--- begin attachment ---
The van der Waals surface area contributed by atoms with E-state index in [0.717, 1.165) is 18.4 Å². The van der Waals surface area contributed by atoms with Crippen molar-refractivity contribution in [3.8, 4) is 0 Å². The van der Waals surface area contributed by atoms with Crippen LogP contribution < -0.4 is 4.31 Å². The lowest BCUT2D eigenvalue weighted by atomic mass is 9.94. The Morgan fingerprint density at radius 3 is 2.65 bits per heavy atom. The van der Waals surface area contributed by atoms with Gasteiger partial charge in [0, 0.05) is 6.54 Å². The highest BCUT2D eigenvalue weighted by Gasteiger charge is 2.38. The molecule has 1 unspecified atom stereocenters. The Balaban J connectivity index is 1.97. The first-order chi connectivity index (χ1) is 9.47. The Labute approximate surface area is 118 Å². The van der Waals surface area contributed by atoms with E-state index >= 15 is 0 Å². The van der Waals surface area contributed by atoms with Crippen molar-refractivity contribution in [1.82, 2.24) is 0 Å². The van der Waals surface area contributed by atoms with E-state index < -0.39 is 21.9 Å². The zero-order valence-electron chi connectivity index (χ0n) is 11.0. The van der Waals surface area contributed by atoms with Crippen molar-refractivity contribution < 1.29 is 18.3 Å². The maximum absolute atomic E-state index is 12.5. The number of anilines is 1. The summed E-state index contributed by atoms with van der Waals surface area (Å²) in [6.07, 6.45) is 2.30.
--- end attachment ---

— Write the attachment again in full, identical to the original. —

The van der Waals surface area contributed by atoms with E-state index in [0.717, 1.165) is 18.4 Å². The van der Waals surface area contributed by atoms with Crippen molar-refractivity contribution in [3.8, 4) is 0 Å². The van der Waals surface area contributed by atoms with Crippen LogP contribution < -0.4 is 4.31 Å². The lowest BCUT2D eigenvalue weighted by atomic mass is 9.94. The Morgan fingerprint density at radius 3 is 2.65 bits per heavy atom. The van der Waals surface area contributed by atoms with Gasteiger partial charge in [0, 0.05) is 6.54 Å². The highest BCUT2D eigenvalue weighted by Gasteiger charge is 2.38. The molecule has 1 unspecified atom stereocenters. The Balaban J connectivity index is 1.97. The first-order chi connectivity index (χ1) is 9.47. The Labute approximate surface area is 118 Å². The van der Waals surface area contributed by atoms with E-state index >= 15 is 0 Å². The van der Waals surface area contributed by atoms with Crippen molar-refractivity contribution in [1.82, 2.24) is 0 Å². The van der Waals surface area contributed by atoms with E-state index < -0.39 is 21.9 Å². The zero-order valence-electron chi connectivity index (χ0n) is 11.0. The van der Waals surface area contributed by atoms with Crippen molar-refractivity contribution < 1.29 is 18.3 Å². The maximum absolute atomic E-state index is 12.5. The number of anilines is 1. The summed E-state index contributed by atoms with van der Waals surface area (Å²) in [6.07, 6.45) is 2.30.